Tuesday, 20 November 2018
Department of Communications, Climate Action and Environment
534. To ask the Minister for Communications, Climate Action and Environment if a company (details supplied) has made an application for a licence to import fracked gas to a terminal in the west of Ireland; if so, the thresholds of the licence; if there is a policy of not using fracked gas for energy; and if he will make a statement on the matter. [47835/18]
549. To ask the Minister for Communications, Climate Action and Environment his views on the importation of fracked shale gas; if such importation accedes with the national policy on fracking; and if he will make a statement on the matter. [48386/18]
I propose to take Questions Nos. 534 and 549 together.
The 2015 Energy White Paper, Ireland's Transition to a Low Carbon Energy Future, sets out a road-map for Ireland to reduce its greenhouse gas emissions by 80-95% by 2050. The strategy is clear that non-renewable energy sources will make a significant – though progressively smaller – contribution to our energy mix over the course of the energy transition.
The National Mitigation Plan, published in July 2017, restates the Government’s commitment to move from a fossil fuel-based electricity system to a low-carbon power system. Investment in further renewable generation will be incentivised. During this transition, gas has the potential to deliver significant and sustained benefits, particularly in terms of enhanced security of supply. The development of an LNG facility would further enhance Ireland’s gas security of supply by increasing import route diversity and would be compatible with the State’s commitments to tackle climate change.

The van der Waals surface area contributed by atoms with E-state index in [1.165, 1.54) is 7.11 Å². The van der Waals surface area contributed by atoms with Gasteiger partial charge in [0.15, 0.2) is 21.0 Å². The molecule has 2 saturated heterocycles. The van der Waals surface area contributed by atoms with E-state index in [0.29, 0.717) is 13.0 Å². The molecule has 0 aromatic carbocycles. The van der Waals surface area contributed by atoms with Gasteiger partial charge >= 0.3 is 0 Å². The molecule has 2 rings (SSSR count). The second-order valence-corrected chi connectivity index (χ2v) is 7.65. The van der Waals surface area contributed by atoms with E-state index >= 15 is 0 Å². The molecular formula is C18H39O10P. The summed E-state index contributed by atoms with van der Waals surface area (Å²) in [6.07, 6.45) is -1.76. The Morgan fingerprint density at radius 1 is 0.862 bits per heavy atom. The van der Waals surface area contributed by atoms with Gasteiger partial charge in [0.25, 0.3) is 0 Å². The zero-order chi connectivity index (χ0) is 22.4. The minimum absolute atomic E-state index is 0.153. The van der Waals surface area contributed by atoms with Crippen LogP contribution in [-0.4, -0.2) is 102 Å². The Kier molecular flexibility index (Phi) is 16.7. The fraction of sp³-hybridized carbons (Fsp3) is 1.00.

Ireland’s energy policy is fully aligned with the EU’s climate and energy objectives on the transition to decarbonisation, which includes continuous and on-going review of policies to reduce harmful emissions, improve energy efficiency, incentivise efficient and sustainable infrastructure investment, integrate markets, and promote research and innovation while ensuring our energy security of supply is maintained and enhanced.
In relation to gas, the production, sourcing, buying and selling of natural gas produced outside this jurisdiction is an operational matter for the undertakings involved. I have no policy remit in relation to the means of energy production in other countries. There is no national legislative licensing requirement to specify from where natural gas should be imported, or how imported gas should be produced. An LNG facility will have to meet national safety and environmental conditions as well as meeting the gas quality specification for the transmission network as defined in the Code of Operations.
Final investment decisions for the Shannon LNG project and compliance with any legal and regulatory requirements in relation to consents or permits are the responsibility of the project promoter.
On 6 July 2017, the Petroleum and Other Minerals Development (Prohibition of Onshore Hydraulic Fracturing) Act, 2017 was enacted. The Act amended the Petroleum and Other Minerals Development Act, 1960 to provide for the prohibition of exploration for and extraction of onshore petroleum by means of hydraulic fracturing in Ireland, and to provide for related matters.